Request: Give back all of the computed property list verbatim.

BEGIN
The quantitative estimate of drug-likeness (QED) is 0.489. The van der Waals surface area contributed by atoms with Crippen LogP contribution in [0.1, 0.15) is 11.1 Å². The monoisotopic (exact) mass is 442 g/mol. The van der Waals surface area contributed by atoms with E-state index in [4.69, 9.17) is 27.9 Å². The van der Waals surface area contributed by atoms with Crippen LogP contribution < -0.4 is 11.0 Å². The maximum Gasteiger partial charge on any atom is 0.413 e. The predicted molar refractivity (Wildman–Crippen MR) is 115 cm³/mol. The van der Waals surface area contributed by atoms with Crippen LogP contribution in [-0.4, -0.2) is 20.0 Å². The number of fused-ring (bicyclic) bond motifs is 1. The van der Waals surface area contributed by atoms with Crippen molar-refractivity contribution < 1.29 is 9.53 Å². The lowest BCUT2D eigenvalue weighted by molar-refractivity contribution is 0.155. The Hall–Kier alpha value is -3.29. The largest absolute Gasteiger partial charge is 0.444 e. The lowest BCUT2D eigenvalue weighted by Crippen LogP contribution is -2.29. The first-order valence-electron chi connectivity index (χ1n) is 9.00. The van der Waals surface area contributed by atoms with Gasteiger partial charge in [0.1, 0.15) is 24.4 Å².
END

The quantitative estimate of drug-likeness (QED) is 0.489. The van der Waals surface area contributed by atoms with Crippen LogP contribution in [0.1, 0.15) is 11.1 Å². The monoisotopic (exact) mass is 442 g/mol. The van der Waals surface area contributed by atoms with E-state index in [4.69, 9.17) is 27.9 Å². The van der Waals surface area contributed by atoms with Crippen LogP contribution < -0.4 is 11.0 Å². The maximum Gasteiger partial charge on any atom is 0.413 e. The predicted molar refractivity (Wildman–Crippen MR) is 115 cm³/mol. The van der Waals surface area contributed by atoms with Crippen LogP contribution in [-0.4, -0.2) is 20.0 Å². The number of fused-ring (bicyclic) bond motifs is 1. The van der Waals surface area contributed by atoms with Crippen molar-refractivity contribution < 1.29 is 9.53 Å². The lowest BCUT2D eigenvalue weighted by molar-refractivity contribution is 0.155. The Hall–Kier alpha value is -3.29. The largest absolute Gasteiger partial charge is 0.444 e. The lowest BCUT2D eigenvalue weighted by Crippen LogP contribution is -2.29. The first-order valence-electron chi connectivity index (χ1n) is 9.00. The van der Waals surface area contributed by atoms with Gasteiger partial charge in [0.1, 0.15) is 24.4 Å².